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Despite approval to Zydus Cadila vaccine, kids' inoculation may not start anytime soon

Vaccination for adolescents and kids with serious comorbidities, however, are likely to start in October when sufficient doses of ZyCoV D is available.

Published: 25th August 2021 03:14 AM  |   Last Updated: 25th August 2021 08:33 AM   |  A+A-

A health worker prepares to administer the vaccine for COVID-19 in New Delhi. (Photo | AP)

Express News Service

NEW DELHI:  Despite an approval from the drug regulator to Covid-19 vaccine by Zydus Cadila for the 12-17 age group, apart from adults, vaccination will be available for adolescents and children universally only after adult vaccination is completed. 

Vaccination for adolescents and kids with serious comorbidities, however, are likely to start in October when sufficient doses of ZyCoV D is available.

Talking to this newspaper, N K Arora, chairman of the National Technical Advisory Group on Immunisation said while ZyCoV D has been approved for 12-17 year olds, by the end of this month or early September, Covaxin may also be available for children.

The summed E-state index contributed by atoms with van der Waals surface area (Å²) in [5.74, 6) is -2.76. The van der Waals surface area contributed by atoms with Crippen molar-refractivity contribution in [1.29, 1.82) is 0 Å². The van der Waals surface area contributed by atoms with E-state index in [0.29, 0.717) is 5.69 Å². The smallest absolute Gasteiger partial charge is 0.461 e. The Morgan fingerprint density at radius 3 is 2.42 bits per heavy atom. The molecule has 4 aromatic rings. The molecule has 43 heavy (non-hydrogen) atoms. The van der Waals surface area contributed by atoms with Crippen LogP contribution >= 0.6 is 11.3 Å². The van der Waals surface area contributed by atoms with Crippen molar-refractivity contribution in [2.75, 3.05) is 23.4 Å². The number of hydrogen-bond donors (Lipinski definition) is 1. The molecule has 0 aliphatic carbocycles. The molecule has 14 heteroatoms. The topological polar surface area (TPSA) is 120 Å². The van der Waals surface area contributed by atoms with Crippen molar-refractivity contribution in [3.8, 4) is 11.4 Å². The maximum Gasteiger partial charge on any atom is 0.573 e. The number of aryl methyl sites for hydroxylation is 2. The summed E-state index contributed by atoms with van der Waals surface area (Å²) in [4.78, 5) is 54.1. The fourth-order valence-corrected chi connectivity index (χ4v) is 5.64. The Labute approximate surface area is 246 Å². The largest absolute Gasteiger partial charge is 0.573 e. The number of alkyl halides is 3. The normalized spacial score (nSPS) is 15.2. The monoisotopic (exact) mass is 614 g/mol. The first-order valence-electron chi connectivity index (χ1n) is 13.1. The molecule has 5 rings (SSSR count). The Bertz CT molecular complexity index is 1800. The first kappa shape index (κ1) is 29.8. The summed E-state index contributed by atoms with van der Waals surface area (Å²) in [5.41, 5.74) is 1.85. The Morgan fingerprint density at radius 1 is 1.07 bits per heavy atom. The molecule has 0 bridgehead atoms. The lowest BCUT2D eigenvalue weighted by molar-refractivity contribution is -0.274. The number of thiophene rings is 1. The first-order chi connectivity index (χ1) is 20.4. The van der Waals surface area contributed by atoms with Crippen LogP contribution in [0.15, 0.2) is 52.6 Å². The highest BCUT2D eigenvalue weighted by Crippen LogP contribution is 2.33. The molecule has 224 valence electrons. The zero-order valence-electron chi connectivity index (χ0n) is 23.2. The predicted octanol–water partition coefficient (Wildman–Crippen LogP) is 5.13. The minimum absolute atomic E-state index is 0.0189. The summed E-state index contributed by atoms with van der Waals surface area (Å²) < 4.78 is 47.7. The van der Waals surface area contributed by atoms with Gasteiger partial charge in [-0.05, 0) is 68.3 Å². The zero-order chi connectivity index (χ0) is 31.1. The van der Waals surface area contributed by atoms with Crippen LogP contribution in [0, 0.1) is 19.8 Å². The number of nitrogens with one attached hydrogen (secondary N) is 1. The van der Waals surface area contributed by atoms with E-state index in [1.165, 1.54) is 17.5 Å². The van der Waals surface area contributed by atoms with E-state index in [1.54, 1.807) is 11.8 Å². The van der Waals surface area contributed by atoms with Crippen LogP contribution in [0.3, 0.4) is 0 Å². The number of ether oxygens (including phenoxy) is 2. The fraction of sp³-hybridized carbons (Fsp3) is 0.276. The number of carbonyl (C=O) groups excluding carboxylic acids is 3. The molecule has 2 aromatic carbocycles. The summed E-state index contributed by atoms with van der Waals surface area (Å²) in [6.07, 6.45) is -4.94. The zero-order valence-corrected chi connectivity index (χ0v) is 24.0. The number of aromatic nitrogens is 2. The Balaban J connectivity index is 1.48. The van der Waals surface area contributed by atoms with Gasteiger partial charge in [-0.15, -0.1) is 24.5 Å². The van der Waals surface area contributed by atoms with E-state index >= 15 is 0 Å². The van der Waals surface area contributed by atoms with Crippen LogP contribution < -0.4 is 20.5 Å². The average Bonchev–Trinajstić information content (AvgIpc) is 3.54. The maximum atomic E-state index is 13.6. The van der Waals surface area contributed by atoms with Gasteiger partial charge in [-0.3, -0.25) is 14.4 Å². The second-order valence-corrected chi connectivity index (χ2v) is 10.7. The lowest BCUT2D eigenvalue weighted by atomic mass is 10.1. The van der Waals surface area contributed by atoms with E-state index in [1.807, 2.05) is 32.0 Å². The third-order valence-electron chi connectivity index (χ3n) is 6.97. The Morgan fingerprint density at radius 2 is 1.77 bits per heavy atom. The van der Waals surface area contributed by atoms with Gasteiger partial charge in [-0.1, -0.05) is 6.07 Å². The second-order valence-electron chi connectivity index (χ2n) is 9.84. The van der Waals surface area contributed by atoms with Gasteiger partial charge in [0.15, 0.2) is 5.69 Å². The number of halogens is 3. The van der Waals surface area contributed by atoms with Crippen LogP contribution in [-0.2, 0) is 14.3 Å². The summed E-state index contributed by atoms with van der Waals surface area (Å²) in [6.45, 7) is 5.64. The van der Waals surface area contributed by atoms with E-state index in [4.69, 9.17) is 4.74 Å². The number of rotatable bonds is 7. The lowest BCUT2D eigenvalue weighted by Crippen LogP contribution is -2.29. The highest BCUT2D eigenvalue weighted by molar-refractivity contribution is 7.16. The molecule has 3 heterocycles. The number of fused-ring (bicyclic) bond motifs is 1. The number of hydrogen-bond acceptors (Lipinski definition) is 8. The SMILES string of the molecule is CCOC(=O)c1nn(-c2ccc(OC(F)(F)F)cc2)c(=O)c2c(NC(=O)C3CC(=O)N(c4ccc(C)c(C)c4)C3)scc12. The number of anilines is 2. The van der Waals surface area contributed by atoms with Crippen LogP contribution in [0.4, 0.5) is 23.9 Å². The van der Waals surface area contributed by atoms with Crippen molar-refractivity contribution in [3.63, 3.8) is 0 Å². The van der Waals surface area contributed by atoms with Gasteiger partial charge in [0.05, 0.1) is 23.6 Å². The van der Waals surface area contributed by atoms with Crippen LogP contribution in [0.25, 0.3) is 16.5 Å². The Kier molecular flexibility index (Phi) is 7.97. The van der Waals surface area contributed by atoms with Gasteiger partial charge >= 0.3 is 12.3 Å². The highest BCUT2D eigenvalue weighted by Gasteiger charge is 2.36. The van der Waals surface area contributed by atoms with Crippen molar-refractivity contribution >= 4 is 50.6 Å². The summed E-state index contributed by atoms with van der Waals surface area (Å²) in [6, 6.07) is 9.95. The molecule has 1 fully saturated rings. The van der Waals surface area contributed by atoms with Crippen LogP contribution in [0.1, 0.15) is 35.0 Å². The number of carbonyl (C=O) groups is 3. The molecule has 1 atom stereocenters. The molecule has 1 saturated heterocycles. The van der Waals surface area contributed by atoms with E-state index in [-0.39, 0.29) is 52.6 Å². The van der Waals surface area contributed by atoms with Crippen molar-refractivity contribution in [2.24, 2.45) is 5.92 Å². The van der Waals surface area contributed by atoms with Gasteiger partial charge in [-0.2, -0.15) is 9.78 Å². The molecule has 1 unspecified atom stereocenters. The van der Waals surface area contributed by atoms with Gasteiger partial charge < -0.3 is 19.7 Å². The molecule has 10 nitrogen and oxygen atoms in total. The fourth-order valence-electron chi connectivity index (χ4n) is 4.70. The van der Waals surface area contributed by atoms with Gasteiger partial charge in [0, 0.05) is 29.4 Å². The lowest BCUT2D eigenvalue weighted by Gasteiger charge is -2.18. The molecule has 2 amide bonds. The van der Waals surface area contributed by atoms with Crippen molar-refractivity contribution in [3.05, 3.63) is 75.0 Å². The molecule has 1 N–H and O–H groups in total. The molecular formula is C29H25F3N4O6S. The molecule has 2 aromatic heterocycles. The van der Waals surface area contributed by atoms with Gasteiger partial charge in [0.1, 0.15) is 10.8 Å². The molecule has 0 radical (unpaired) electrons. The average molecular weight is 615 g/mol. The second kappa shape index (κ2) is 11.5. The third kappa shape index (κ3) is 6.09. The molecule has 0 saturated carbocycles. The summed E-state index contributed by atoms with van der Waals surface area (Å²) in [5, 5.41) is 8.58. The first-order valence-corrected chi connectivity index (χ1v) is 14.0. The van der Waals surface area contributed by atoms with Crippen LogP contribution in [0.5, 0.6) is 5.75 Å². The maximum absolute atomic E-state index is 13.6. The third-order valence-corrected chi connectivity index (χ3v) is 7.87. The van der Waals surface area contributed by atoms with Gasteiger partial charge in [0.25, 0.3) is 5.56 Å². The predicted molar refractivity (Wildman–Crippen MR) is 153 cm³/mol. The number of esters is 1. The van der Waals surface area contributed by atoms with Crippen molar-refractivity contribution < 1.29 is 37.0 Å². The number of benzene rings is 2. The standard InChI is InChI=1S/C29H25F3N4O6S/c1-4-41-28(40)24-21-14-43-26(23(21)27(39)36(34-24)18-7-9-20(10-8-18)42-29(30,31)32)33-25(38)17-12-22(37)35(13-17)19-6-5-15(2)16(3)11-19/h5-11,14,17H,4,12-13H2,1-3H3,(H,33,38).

Covaxin by Bharat Biotech is being tested on 2-17 year olds as part of an extended Phase 3 clinical trial that had ended for adults in March-April.

“Our plan is to offer universal vaccination to kids only when all adults are covered as they have a much higher risk of developing serious disease. But we are set to do prioritisation for children with severe underlying conditions,” said Arora. 

He added a panel of doctors who defined the clinical criteria for the 45-59 group in the second phase of vaccination will come up with guidelines for kids’ vaccination. “These guidelines will be released by September end.”

Underlying diseases that may lead to vaccine prioritisation include diabetes, hypertension, cardiovascular diseases, stroke, cancer and chronic respiratory diseases. Experts have said that risk of severe disease due to Covid is far lower in kids. Their vaccination should be considered only when there are vaccines, effective in preventing transmission, are available. 

“None of the available vaccines are capable of preventing transmission. They offer protection from hospitalisation and severe disease. There should be no hurry to vaccinate children,” Chandrakant Lahariya, health systems and vaccine specialist, said earlier.



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